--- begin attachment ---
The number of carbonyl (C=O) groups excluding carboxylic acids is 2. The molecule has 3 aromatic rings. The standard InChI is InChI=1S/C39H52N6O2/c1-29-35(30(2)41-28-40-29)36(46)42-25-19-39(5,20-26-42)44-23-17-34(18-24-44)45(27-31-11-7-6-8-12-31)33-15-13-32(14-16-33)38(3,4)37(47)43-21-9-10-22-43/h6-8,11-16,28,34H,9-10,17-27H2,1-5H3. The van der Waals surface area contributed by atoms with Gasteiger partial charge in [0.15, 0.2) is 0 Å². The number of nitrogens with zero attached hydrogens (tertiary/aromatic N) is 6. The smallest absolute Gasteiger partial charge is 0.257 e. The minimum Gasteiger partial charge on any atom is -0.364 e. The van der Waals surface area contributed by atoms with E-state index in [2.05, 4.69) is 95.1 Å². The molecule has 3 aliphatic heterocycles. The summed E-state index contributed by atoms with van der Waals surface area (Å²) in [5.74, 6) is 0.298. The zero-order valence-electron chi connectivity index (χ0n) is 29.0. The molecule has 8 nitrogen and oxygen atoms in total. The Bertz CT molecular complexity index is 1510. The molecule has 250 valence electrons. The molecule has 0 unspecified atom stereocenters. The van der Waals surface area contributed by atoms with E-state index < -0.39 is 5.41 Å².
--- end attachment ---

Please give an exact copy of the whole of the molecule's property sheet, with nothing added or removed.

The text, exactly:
The number of carbonyl (C=O) groups excluding carboxylic acids is 2. The molecule has 3 aromatic rings. The standard InChI is InChI=1S/C39H52N6O2/c1-29-35(30(2)41-28-40-29)36(46)42-25-19-39(5,20-26-42)44-23-17-34(18-24-44)45(27-31-11-7-6-8-12-31)33-15-13-32(14-16-33)38(3,4)37(47)43-21-9-10-22-43/h6-8,11-16,28,34H,9-10,17-27H2,1-5H3. The van der Waals surface area contributed by atoms with Gasteiger partial charge in [0.15, 0.2) is 0 Å². The number of nitrogens with zero attached hydrogens (tertiary/aromatic N) is 6. The smallest absolute Gasteiger partial charge is 0.257 e. The minimum Gasteiger partial charge on any atom is -0.364 e. The van der Waals surface area contributed by atoms with E-state index in [2.05, 4.69) is 95.1 Å². The molecule has 3 aliphatic heterocycles. The summed E-state index contributed by atoms with van der Waals surface area (Å²) in [5.74, 6) is 0.298. The zero-order valence-electron chi connectivity index (χ0n) is 29.0. The molecule has 8 nitrogen and oxygen atoms in total. The Bertz CT molecular complexity index is 1510. The molecule has 250 valence electrons. The molecule has 0 unspecified atom stereocenters. The van der Waals surface area contributed by atoms with E-state index < -0.39 is 5.41 Å².